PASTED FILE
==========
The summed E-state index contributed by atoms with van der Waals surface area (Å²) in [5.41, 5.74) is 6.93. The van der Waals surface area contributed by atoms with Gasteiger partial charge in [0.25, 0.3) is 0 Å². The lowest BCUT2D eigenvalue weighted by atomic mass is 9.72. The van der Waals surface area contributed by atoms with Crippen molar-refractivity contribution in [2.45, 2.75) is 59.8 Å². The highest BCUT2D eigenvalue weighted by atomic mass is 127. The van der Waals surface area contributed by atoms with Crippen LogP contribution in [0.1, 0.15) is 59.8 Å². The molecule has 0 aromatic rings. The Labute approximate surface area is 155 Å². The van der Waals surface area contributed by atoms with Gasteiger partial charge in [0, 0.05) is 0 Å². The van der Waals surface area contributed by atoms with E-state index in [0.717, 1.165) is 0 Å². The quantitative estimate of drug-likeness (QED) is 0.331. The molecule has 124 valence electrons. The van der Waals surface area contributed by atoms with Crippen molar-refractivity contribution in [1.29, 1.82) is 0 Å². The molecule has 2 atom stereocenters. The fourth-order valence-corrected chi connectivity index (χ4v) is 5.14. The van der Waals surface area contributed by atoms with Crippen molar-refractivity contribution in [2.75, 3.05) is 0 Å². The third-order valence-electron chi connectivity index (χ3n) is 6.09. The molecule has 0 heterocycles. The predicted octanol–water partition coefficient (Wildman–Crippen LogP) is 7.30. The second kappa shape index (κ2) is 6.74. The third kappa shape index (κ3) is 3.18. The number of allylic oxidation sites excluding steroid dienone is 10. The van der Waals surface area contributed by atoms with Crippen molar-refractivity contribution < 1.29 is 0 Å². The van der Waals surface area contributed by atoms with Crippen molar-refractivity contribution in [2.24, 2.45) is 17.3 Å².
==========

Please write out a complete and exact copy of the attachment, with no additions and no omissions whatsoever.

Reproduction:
The summed E-state index contributed by atoms with van der Waals surface area (Å²) in [5.41, 5.74) is 6.93. The van der Waals surface area contributed by atoms with Gasteiger partial charge in [0.25, 0.3) is 0 Å². The lowest BCUT2D eigenvalue weighted by atomic mass is 9.72. The van der Waals surface area contributed by atoms with Crippen molar-refractivity contribution in [2.45, 2.75) is 59.8 Å². The highest BCUT2D eigenvalue weighted by atomic mass is 127. The van der Waals surface area contributed by atoms with Crippen LogP contribution in [0.1, 0.15) is 59.8 Å². The molecule has 0 aromatic rings. The Labute approximate surface area is 155 Å². The van der Waals surface area contributed by atoms with Gasteiger partial charge in [0, 0.05) is 0 Å². The van der Waals surface area contributed by atoms with E-state index in [0.717, 1.165) is 0 Å². The quantitative estimate of drug-likeness (QED) is 0.331. The molecule has 124 valence electrons. The van der Waals surface area contributed by atoms with Crippen molar-refractivity contribution in [1.29, 1.82) is 0 Å². The molecule has 2 atom stereocenters. The fourth-order valence-corrected chi connectivity index (χ4v) is 5.14. The van der Waals surface area contributed by atoms with Crippen molar-refractivity contribution in [2.75, 3.05) is 0 Å². The third-order valence-electron chi connectivity index (χ3n) is 6.09. The molecule has 0 heterocycles. The predicted octanol–water partition coefficient (Wildman–Crippen LogP) is 7.30. The second kappa shape index (κ2) is 6.74. The third kappa shape index (κ3) is 3.18. The number of allylic oxidation sites excluding steroid dienone is 10. The van der Waals surface area contributed by atoms with Crippen molar-refractivity contribution < 1.29 is 0 Å². The van der Waals surface area contributed by atoms with Crippen molar-refractivity contribution in [2.24, 2.45) is 17.3 Å².